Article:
Travis Cullen drives his horse Mach Away towards the finish during the fourth race at the Alberta Downs Racetrack Saturday afternoon.

Travis Cullen drives his horse Mach Away towards the finish during the fourth race at the Alberta Downs Racetrack Saturday afternoon.

Racing politics delays Alberta Downs opening

A problem lining up jockeys has delayed the opening of Lacombe’s Alberta Downs.

A problem lining up jockeys has delayed the opening of Lacombe’s Alberta Downs.

A season of thoroughbred racing was to begin this Sunday, but manager of racing Christina Sturgeon was informed on Thursday morning that eight of 13 jockeys could not make it.

Sturgeon said “negative pressure” on the eight international jockeys within the thoroughbred racing community led to them giving Sunday’s event a pass. Five Canadian jockeys were willing to come.

“It’s very political. Racing has got to where it’s very political,” she said. “It has nothing to do with trying to make racing better in the province.”

Jockeys are being recruited in the Caribbean to fill out the racing card for the June 12 races and rest of the season, which goes until the end of October.

Mat Monaco, executive director of the Alberta branch of the Horsemans Benovolent and Protective Association, said there was no negative pressure from his organization, which represents the interests of horse racing owners, trainers and employees.

It is up to jockeys to choose where they race, said Monaco, who spoke on Wednesday with Alberta Downs owner Bob Allen to explain the association’s position.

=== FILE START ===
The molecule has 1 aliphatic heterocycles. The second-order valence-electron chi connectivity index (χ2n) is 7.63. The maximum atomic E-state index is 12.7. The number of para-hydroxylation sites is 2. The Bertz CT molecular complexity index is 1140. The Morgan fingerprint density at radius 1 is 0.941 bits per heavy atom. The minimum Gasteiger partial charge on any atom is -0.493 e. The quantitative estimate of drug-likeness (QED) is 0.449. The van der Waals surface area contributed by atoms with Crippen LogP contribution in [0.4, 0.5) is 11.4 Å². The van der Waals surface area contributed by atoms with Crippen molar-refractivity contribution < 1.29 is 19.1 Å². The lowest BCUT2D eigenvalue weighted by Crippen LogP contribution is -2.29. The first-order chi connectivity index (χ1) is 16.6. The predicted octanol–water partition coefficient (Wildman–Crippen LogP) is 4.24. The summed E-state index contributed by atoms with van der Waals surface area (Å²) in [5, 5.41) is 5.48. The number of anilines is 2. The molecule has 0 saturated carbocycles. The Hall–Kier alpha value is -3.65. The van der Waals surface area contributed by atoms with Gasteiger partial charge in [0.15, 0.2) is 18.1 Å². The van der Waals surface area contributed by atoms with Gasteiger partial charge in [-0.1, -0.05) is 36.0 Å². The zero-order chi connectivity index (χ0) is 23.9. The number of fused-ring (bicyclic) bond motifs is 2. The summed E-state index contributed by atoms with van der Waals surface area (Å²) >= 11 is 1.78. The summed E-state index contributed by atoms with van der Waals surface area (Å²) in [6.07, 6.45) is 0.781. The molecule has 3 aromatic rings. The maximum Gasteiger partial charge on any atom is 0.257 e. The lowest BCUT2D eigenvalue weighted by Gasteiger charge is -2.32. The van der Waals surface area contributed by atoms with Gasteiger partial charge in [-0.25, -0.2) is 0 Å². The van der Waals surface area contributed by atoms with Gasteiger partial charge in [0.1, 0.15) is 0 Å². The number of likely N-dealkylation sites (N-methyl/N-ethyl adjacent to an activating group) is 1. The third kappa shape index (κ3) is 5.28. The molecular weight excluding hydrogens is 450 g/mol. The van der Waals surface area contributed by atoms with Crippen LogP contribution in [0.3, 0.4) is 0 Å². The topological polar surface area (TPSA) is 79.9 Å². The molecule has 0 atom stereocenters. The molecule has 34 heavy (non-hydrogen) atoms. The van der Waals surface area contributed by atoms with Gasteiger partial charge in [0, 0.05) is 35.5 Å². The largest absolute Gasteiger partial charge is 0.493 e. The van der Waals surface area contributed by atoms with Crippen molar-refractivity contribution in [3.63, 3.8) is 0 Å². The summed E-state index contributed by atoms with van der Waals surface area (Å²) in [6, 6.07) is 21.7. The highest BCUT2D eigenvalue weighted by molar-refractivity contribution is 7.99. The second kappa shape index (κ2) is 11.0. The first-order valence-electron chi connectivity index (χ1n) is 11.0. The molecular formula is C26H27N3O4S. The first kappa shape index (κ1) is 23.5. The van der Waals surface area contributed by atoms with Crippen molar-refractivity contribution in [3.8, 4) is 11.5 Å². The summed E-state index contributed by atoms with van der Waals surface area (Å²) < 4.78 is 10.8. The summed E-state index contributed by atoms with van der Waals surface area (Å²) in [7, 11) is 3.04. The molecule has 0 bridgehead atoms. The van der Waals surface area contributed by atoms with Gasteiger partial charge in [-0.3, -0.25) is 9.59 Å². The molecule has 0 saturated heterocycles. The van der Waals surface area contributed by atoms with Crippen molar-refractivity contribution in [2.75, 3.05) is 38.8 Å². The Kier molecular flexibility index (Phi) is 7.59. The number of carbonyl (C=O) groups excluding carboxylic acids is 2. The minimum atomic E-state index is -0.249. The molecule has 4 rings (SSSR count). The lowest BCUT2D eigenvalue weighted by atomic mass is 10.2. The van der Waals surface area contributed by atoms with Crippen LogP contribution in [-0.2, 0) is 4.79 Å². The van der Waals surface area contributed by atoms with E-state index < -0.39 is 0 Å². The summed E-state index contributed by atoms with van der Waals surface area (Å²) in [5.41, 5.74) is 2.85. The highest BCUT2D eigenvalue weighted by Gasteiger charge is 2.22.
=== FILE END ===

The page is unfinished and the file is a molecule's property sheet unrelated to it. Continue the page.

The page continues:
“(Jockeys) have to weigh the pros and cons. They have to make a decision whether to go.”

From the association’s standpoint, there are cons to racing at Alberta Downs. It costs up to $750 per jockey in paperwork and other employment issues to bring freelance foreign jockeys to race at Northlands. The expectation is they will race the entire season.

Should a jockey be injured at Alberta Downs, which is responsible for its own insurance and purses, a jockey could be lost for the season. That means losing both a jockey and the investment to bring him to Alberta in the case of foreign riders.

But jockeys are independent business people and are free to take that risk if they choose, Monaco said.

It would be a different scenario if Lacombe was an A-class track like Northlands or Calgary’s Century Downs and using the same jockeys, trainers and owners, he said. Alberta Downs, as well as tracks in Lethbridge and Grande Prairie are B-class tracks.

The latest development is an unwelcome last-minute hitch for Alberta Downs, which boasts the only turf track in Western Canada to go along with a one-mile dirt track.

After Horse Racing Alberta failed to include the track in its 2015 schedule, the track was pleased to announce 22 days of Sunday racing this year.